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Saturday, December 3, 2011

Amon Tobin: ISAM


1) Journeyman; 2) Piece Of Paper; 3) Goto 10; 4) Surge; 5) Lost & Found; 6) Wooden Toy; 7) Mass & Spring; 8) Calculate; 9) Kitty Cat; 10) Bedtime Stories; 11) Night Swim; 12) Dropped From The Sky.

«Off the deep end» is, of course, a very relative notion — many people will find even the most «accessible» albums in Tobin's backpack to be bizarre and frightening mind-bending concoctions — but, on the artist's own scale, I would say that ISAM is clearly the breaking point, at which even some of the man's staunchest fans will be presented with a take-it-or-leave-it dilemma.

Even Foley Room was, with certain reservations, a musically-oriented record. Its followup, al­though it formally continues to build upon that foundation, makes a firm transition into the sonically-oriented field. Most of the tracks still have some sort of rhythmic basis, but essentially they are collages, stuck together from a variety of field recordings, tiny musical beats, and elec­tronic treatments. Cujo himself called this a «sound sculpture» — who are we to contradict him?

Unfortunately, the sculpture is mostly undescribable. A detailed listing of all the sounds that con­stitute a track like 'Journeyman', accompanied by an evaluation of all the transition effects, would take hours, if not days, to put together — and the payoff? my guess it would simply look dumb. All that remains in the reviewer's power is simply to state that yes, it is an electronically based rhythmic sound collage, and, once you have taken the time to listen to it, you may or may not ag­ree with the reviewer's position: it is curious, but emotionally vague, like so many other experi­mental sound collages going all the way back to the days of 'Revolution #9'.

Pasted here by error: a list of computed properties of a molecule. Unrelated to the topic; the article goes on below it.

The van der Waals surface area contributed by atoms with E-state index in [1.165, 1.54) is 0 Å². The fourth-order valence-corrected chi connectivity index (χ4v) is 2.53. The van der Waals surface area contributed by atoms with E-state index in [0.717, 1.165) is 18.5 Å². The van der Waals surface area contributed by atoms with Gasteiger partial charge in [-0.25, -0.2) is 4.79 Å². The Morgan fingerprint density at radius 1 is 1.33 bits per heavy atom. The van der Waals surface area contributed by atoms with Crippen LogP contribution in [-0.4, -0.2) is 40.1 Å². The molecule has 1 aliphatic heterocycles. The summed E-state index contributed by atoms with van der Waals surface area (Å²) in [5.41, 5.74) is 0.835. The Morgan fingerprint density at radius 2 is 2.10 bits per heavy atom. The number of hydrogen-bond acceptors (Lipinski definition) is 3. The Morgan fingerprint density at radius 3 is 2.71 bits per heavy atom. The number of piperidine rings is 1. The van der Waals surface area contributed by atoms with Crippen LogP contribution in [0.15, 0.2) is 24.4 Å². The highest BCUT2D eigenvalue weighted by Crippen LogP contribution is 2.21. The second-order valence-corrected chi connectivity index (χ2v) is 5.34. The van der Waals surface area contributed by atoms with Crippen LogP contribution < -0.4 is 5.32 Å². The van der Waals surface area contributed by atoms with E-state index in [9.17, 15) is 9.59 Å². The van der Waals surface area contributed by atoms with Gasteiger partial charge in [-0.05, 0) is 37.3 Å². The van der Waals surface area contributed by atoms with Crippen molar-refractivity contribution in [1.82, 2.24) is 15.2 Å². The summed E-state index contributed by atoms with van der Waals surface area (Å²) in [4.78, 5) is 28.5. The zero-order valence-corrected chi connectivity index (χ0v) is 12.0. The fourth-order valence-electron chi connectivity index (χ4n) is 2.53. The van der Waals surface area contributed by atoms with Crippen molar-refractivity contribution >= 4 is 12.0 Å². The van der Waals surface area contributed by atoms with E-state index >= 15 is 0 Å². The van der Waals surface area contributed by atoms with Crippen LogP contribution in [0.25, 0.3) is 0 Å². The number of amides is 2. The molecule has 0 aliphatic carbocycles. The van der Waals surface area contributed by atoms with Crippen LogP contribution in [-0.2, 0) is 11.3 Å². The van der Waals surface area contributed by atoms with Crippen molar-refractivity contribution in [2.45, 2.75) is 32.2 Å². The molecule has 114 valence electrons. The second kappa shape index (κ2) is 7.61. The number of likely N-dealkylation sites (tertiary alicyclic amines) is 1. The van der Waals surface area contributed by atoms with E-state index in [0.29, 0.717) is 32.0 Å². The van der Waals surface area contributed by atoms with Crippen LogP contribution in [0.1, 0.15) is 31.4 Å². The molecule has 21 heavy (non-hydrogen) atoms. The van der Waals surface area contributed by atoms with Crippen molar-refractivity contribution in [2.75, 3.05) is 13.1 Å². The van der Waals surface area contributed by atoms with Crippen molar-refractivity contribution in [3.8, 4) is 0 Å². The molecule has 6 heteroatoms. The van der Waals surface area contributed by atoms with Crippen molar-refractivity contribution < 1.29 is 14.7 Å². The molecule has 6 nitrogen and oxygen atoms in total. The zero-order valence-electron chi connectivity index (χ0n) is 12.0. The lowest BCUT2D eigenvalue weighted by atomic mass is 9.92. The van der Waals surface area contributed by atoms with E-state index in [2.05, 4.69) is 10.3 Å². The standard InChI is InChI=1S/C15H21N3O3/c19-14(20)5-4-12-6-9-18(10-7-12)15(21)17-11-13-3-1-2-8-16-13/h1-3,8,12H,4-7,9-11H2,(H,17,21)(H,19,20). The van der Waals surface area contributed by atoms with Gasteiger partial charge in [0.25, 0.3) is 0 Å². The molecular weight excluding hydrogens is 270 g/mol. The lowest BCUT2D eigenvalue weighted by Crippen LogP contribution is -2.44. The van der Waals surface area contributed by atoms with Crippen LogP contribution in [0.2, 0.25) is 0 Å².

On the positive side, there are some interesting links between «song» titles and the «music», particularly on the second half of the album. 'Bedtime Stories', for instance, starts out with kiddie chimes that usually prepare the listener for some soothing Christmas experience, but then turns into a heavy bass / deep fuzz / treated vocal extravaganza — the sort of «bedtime story» that will, perhaps, be narrated by Mother Robot to her kids once humanity is finally wiped out by artifical intelligence. 'Night Swim', dominated by slightly dissonant harp strumming and Milky-Way-ish synthesizer swirls, likewise, creates an atmosphere that is associable with the title.